- NWS: Thunderstorms expected Sunday night
- McKellen’s Mr. Holmes a satisfactory conclusion
- Rockford visitor spending jumps
- The misguided Cecil the lion debate
- State, union extend contract again
- Willow Creek left in the dust by development
- CUB helps residents find best deal
- What the Scott Walker fundraising controversy means for 2016
- Corn prices fade as supplies stay in surplus
- Cubs make history in an unfortunate way
Dead Ebola victims litter streets in Liberia, U.S. outbreak still unlikely
By Jim Hagerty
Bodies of infected Ebola victims are beginning to litter the streets in Liberia while a government-ordered quarantine is being ignored.
Officials say the dead are being left in the streets in violation of a government quarantine. However, villagers fear that a quarantine could be a death sentence; so bodies are being removed from homes and place on dirt roads.
“They’re exposing themselves to the risk of being contaminated,” Liberian Information Minister Lewis Brown said.
As of Wednesday, 932 people in four countries have died since the virus was discovered. More than 1,700 have been infected in West Africa since March.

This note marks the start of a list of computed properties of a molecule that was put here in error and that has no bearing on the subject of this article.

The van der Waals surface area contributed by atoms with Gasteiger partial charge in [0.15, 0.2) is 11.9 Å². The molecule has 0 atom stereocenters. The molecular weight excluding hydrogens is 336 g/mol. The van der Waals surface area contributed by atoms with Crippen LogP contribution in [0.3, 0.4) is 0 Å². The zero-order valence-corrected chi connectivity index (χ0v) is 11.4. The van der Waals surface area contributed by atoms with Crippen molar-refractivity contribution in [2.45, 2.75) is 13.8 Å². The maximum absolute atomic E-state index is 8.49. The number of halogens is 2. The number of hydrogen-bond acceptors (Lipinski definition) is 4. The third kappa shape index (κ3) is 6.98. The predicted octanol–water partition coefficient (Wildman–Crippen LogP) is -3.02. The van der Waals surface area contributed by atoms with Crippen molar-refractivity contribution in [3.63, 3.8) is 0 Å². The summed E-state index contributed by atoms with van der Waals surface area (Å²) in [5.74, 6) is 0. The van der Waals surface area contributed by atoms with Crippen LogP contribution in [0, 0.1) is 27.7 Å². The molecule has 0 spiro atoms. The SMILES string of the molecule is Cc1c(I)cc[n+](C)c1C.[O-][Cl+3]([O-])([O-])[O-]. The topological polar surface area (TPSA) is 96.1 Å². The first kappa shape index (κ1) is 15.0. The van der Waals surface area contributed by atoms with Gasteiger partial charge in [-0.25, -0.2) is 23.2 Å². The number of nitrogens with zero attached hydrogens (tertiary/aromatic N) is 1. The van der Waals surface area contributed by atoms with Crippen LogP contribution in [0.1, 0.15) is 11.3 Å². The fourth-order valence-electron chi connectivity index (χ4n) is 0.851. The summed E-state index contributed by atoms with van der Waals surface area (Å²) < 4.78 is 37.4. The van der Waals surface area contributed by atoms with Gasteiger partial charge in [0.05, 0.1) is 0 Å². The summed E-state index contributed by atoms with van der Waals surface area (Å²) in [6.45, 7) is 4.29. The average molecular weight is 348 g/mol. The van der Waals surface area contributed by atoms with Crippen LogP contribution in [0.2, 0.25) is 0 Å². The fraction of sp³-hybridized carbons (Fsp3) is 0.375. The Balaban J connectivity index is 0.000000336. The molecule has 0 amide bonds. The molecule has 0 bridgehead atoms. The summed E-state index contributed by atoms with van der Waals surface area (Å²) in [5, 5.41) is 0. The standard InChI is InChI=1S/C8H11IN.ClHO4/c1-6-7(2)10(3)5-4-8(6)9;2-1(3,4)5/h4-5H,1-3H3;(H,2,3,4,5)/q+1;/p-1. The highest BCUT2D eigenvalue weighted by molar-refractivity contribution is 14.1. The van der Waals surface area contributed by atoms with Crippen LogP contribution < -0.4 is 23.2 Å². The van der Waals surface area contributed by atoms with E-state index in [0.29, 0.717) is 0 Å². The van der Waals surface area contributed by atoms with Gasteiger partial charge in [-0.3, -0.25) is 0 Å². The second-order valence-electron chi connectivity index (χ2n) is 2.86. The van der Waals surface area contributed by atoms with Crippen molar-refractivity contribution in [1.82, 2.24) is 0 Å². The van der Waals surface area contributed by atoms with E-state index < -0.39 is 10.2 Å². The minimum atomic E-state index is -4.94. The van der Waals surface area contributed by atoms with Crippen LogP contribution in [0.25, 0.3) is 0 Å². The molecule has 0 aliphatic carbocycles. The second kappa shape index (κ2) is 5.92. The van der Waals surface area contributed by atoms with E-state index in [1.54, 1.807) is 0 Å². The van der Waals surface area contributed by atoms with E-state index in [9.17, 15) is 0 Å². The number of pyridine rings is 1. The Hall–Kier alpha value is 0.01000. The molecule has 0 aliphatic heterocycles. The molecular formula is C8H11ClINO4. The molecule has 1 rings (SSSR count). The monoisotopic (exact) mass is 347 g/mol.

The World Health Organization (WHO) kicked off a two-day meeting Wednesday to mull the possibility of a global Ebola threat. So far, no deaths have been reported outside of Africa.
Two Americans, Nancy Writebol and Kent Brantly, who caught the virus in West Africa, are being treated in Atlanta. Patrick Sawyer, a naturalized American also infected in Liberia, died last month. However, health officials say an outbreak in the United States is unlikely.
An Ohio woman and toddler in New York were suspected of having Ebola tested negative for Ebola Tuesday.
The United Nations is expected to announced a plan to control the virus Friday.
Ebola, otherwise known as Ebola Hemorrhagic Fever (EHF) and Ebola Virus Disease (EVD), is not contagious until symptoms appear. Once they do, fever, headaches, vomiting and kidney failure can take over and spread quickly to others. Without immediate treatment, the virus has a 59-percent fatality rate. In some cases, the fatality rate is as high as 90 percent.
The way to avoid contracting Ebola and preventing an outbreak is to avoid West African nations until the CDC has eliminated the threat. Those who have traveled to the region are urged to see a doctor immediately.